What do birds and fish have in common? They prey upon one another.
On Lake Norman, Blue Heron stalk small fish in the shallows, osprey and eagles dive from the sky to snare bigger fish with their talons, while crows and buzzards eat dead fish that wash ashore. Bass and catfish even things out by preying upon hapless ducklings and small birds that either swim or fall into the water. It’s seabirds, terns, and gulls that are of greatest interest to fishermen.
Beginning in mid-November, tens of thousands of sea birds will return to Norman and other area lakes, where they spend the winter feasting on shad and other forage fish. On most mornings, they can be seen flying low to the water, where they pick up an occasional shad swimming close to the surface. But when shad are being chased to the surface by schools of hungry bass, perch or hybrids, things really get exciting. During these feeding frenzies, seabirds screech loudly between dives, and snare the fleeing shad with their sharp bill.
Fishermen look for these tight knit clusters of seabirds through binoculars; sometimes they can see birds a mile or more away. Once located, anglers run to the area quickly in an attempt to reach the fish before they sound.
Best lures to toss into the fray are spoons, jigs, flukes and swim-baits. For multiple hook ups, attach an ice-fly trailer to your favorite top water bait. The Alabama rig, a multi-lure swim-bait harness, is also quite effective when thrown to diving sea birds.
It is important to note, that the fish will scatter if you approach too closely or make a big disturbance with the boat. It’s best to stop some distance away and use the electric trolling motor to maneuver within casting distance. Sooner or later, the school will sound. When that happens, switch to a slow sinking bait and wait for fish to reappear on the surface.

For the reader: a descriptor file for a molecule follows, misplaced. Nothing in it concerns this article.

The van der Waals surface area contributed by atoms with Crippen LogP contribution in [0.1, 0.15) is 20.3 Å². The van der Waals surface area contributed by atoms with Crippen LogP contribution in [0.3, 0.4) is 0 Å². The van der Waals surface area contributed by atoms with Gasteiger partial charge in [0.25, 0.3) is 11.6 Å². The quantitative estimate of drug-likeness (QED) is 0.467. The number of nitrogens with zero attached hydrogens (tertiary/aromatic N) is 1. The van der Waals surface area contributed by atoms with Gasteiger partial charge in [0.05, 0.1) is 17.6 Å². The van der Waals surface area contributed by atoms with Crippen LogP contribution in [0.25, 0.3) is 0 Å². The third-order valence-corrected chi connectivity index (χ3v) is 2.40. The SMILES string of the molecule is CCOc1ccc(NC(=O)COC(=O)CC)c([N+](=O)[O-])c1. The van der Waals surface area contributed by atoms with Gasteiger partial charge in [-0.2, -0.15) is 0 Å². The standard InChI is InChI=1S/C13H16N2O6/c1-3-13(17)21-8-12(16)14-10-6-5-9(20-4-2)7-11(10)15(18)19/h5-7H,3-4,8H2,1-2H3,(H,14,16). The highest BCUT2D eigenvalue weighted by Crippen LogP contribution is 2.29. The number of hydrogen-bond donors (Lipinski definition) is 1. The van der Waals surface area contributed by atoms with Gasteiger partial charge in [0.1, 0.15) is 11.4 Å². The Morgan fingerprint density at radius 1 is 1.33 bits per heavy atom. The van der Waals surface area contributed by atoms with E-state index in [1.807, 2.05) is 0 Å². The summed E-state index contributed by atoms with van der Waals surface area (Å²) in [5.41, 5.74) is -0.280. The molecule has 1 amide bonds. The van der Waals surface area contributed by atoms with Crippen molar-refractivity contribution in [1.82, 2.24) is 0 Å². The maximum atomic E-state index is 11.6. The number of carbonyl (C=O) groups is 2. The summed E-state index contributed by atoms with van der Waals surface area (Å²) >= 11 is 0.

When surface feeding subsides, birds will come to rest on the water or on a nearby shoal. Watch and wait for a signal from the birds scouting above, that another blitz is underway. Upon hearing a high-pitched signal, not audible to human ears, the birds will take flight again and renew their diving attack on the forage fleeing from the predator fish.
Tips from Capt. Gus! Since most jigging spoons are made of lead, they can be bent to allow them to flutter slowly as they fall through the water column. Best colors to use are chartreuse, white, silver and gold.
Note: According to the 2016-2017 NCWRC Inland Fishing, Hunting and Trapping Regulations Digest, a new regulation states that: “White perch may be taken when captured in a cast net used to collect nongame fishes in all impounded waters west of Interstate 95, including Lake Norman, and in the Tar River Reservoir (Nash Co.).” See Regulations for exceptions in Mountain Counties.
December Forecast: Hybrid striped bass will be biting at dawn and dusk in Reed and Mountain Creek, as well as in the main river channel above the State Park. While the most exciting action will be on the surface, fish will also be hitting live and artificial lures fished throughout the water column. Spotted bass school with the hybrids at times, but most will take lures fished around boat docks, under water humps and near channel points. Live bait fishermen can expect to catch crappie and white perch in nice numbers near submerged brush and bridges. Expect overall fishing to improve as water temperatures continue to fall throughout December.
Capt. Gus Gustafson of Lake Norman Ventures, Inc. is an Outdoor Columnist and a full time Professional Fishing Guide on Lake Norman, NC. Visit his website at www.FishingWithGus.com or call 704-617-6812.